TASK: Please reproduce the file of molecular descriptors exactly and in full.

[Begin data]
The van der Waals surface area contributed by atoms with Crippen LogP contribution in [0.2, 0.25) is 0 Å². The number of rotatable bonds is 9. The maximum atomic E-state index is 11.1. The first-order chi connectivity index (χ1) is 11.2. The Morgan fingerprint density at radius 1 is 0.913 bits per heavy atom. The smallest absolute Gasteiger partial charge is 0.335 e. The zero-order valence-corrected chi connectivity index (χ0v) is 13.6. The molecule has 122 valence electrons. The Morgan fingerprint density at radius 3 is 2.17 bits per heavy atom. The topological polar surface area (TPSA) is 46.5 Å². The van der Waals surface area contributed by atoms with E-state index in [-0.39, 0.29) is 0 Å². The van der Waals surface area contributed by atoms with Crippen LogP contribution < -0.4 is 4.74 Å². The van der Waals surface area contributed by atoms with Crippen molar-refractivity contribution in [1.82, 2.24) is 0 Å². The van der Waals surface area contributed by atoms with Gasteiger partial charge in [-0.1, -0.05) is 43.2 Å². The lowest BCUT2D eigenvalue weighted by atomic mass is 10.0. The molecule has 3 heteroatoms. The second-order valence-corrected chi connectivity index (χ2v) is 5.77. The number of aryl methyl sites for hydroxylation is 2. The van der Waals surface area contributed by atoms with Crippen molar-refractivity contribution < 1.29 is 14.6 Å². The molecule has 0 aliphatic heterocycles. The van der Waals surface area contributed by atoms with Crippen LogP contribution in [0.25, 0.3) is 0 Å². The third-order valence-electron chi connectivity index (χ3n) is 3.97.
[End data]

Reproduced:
The van der Waals surface area contributed by atoms with Crippen LogP contribution in [0.2, 0.25) is 0 Å². The number of rotatable bonds is 9. The maximum atomic E-state index is 11.1. The first-order chi connectivity index (χ1) is 11.2. The Morgan fingerprint density at radius 1 is 0.913 bits per heavy atom. The smallest absolute Gasteiger partial charge is 0.335 e. The zero-order valence-corrected chi connectivity index (χ0v) is 13.6. The molecule has 122 valence electrons. The Morgan fingerprint density at radius 3 is 2.17 bits per heavy atom. The topological polar surface area (TPSA) is 46.5 Å². The van der Waals surface area contributed by atoms with E-state index in [-0.39, 0.29) is 0 Å². The van der Waals surface area contributed by atoms with Crippen LogP contribution < -0.4 is 4.74 Å². The van der Waals surface area contributed by atoms with Crippen molar-refractivity contribution in [1.82, 2.24) is 0 Å². The van der Waals surface area contributed by atoms with Gasteiger partial charge in [-0.1, -0.05) is 43.2 Å². The lowest BCUT2D eigenvalue weighted by atomic mass is 10.0. The molecule has 3 heteroatoms. The second-order valence-corrected chi connectivity index (χ2v) is 5.77. The number of aryl methyl sites for hydroxylation is 2. The van der Waals surface area contributed by atoms with Crippen molar-refractivity contribution < 1.29 is 14.6 Å². The molecule has 0 aliphatic heterocycles. The van der Waals surface area contributed by atoms with Crippen LogP contribution in [0.25, 0.3) is 0 Å². The third-order valence-electron chi connectivity index (χ3n) is 3.97.